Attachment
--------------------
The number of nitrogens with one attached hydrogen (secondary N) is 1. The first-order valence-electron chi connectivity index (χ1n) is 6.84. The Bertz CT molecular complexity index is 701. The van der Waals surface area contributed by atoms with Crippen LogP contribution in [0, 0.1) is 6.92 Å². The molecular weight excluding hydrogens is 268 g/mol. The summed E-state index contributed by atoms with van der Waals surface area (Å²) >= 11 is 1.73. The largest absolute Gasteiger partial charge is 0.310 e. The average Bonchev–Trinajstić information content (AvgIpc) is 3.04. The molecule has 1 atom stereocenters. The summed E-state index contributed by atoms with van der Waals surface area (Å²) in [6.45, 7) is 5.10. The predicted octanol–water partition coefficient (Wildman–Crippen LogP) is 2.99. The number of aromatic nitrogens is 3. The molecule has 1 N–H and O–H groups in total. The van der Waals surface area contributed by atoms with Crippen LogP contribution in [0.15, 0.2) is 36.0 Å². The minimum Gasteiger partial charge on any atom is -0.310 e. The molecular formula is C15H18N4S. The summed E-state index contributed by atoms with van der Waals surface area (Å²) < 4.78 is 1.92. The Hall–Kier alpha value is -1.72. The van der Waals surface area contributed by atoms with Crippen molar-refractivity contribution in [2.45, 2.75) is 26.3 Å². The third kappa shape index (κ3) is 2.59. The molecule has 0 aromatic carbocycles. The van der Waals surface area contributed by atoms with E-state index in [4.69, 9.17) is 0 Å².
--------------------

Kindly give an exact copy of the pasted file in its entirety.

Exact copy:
The number of nitrogens with one attached hydrogen (secondary N) is 1. The first-order valence-electron chi connectivity index (χ1n) is 6.84. The Bertz CT molecular complexity index is 701. The van der Waals surface area contributed by atoms with Crippen LogP contribution in [0, 0.1) is 6.92 Å². The molecular weight excluding hydrogens is 268 g/mol. The summed E-state index contributed by atoms with van der Waals surface area (Å²) >= 11 is 1.73. The largest absolute Gasteiger partial charge is 0.310 e. The average Bonchev–Trinajstić information content (AvgIpc) is 3.04. The molecule has 1 atom stereocenters. The summed E-state index contributed by atoms with van der Waals surface area (Å²) in [6.45, 7) is 5.10. The predicted octanol–water partition coefficient (Wildman–Crippen LogP) is 2.99. The number of aromatic nitrogens is 3. The molecule has 1 N–H and O–H groups in total. The van der Waals surface area contributed by atoms with Crippen LogP contribution in [0.15, 0.2) is 36.0 Å². The minimum Gasteiger partial charge on any atom is -0.310 e. The molecular formula is C15H18N4S. The summed E-state index contributed by atoms with van der Waals surface area (Å²) < 4.78 is 1.92. The Hall–Kier alpha value is -1.72. The van der Waals surface area contributed by atoms with Crippen molar-refractivity contribution in [2.45, 2.75) is 26.3 Å². The third kappa shape index (κ3) is 2.59. The molecule has 0 aromatic carbocycles. The van der Waals surface area contributed by atoms with E-state index in [4.69, 9.17) is 0 Å².